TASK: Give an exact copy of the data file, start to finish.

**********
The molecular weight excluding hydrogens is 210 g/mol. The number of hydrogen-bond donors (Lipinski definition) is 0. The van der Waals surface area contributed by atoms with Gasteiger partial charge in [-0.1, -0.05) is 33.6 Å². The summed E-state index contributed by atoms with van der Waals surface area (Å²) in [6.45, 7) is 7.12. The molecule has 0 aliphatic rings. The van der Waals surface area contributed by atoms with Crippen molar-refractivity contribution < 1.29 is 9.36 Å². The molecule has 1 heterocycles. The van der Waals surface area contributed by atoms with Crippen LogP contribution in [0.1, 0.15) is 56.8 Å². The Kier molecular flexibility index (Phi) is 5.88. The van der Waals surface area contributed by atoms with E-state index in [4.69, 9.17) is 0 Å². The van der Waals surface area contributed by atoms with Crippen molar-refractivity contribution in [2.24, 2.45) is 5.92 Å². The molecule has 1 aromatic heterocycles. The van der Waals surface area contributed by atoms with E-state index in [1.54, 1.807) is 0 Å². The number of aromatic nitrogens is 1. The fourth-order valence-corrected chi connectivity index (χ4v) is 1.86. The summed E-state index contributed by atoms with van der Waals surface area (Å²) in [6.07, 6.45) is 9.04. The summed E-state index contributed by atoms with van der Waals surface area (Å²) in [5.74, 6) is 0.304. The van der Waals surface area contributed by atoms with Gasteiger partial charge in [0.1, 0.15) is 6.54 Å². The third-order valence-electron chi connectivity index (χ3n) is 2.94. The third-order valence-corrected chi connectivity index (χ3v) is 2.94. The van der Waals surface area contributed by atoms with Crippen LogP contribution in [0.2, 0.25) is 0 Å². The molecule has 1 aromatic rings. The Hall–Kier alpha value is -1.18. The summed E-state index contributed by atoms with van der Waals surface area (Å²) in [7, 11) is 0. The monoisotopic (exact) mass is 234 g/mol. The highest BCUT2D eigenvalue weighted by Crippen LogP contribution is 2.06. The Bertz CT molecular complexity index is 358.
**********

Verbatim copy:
The molecular weight excluding hydrogens is 210 g/mol. The number of hydrogen-bond donors (Lipinski definition) is 0. The van der Waals surface area contributed by atoms with Gasteiger partial charge in [-0.1, -0.05) is 33.6 Å². The summed E-state index contributed by atoms with van der Waals surface area (Å²) in [6.45, 7) is 7.12. The molecule has 0 aliphatic rings. The van der Waals surface area contributed by atoms with Crippen molar-refractivity contribution < 1.29 is 9.36 Å². The molecule has 1 heterocycles. The van der Waals surface area contributed by atoms with Crippen LogP contribution in [0.1, 0.15) is 56.8 Å². The Kier molecular flexibility index (Phi) is 5.88. The van der Waals surface area contributed by atoms with E-state index in [4.69, 9.17) is 0 Å². The van der Waals surface area contributed by atoms with Crippen molar-refractivity contribution in [2.24, 2.45) is 5.92 Å². The molecule has 1 aromatic heterocycles. The van der Waals surface area contributed by atoms with E-state index in [1.54, 1.807) is 0 Å². The number of aromatic nitrogens is 1. The fourth-order valence-corrected chi connectivity index (χ4v) is 1.86. The summed E-state index contributed by atoms with van der Waals surface area (Å²) in [6.07, 6.45) is 9.04. The summed E-state index contributed by atoms with van der Waals surface area (Å²) in [5.74, 6) is 0.304. The van der Waals surface area contributed by atoms with Gasteiger partial charge in [0.1, 0.15) is 6.54 Å². The third-order valence-electron chi connectivity index (χ3n) is 2.94. The third-order valence-corrected chi connectivity index (χ3v) is 2.94. The van der Waals surface area contributed by atoms with Crippen LogP contribution in [0.2, 0.25) is 0 Å². The molecule has 1 aromatic rings. The Hall–Kier alpha value is -1.18. The summed E-state index contributed by atoms with van der Waals surface area (Å²) in [7, 11) is 0. The monoisotopic (exact) mass is 234 g/mol. The highest BCUT2D eigenvalue weighted by Crippen LogP contribution is 2.06. The Bertz CT molecular complexity index is 358.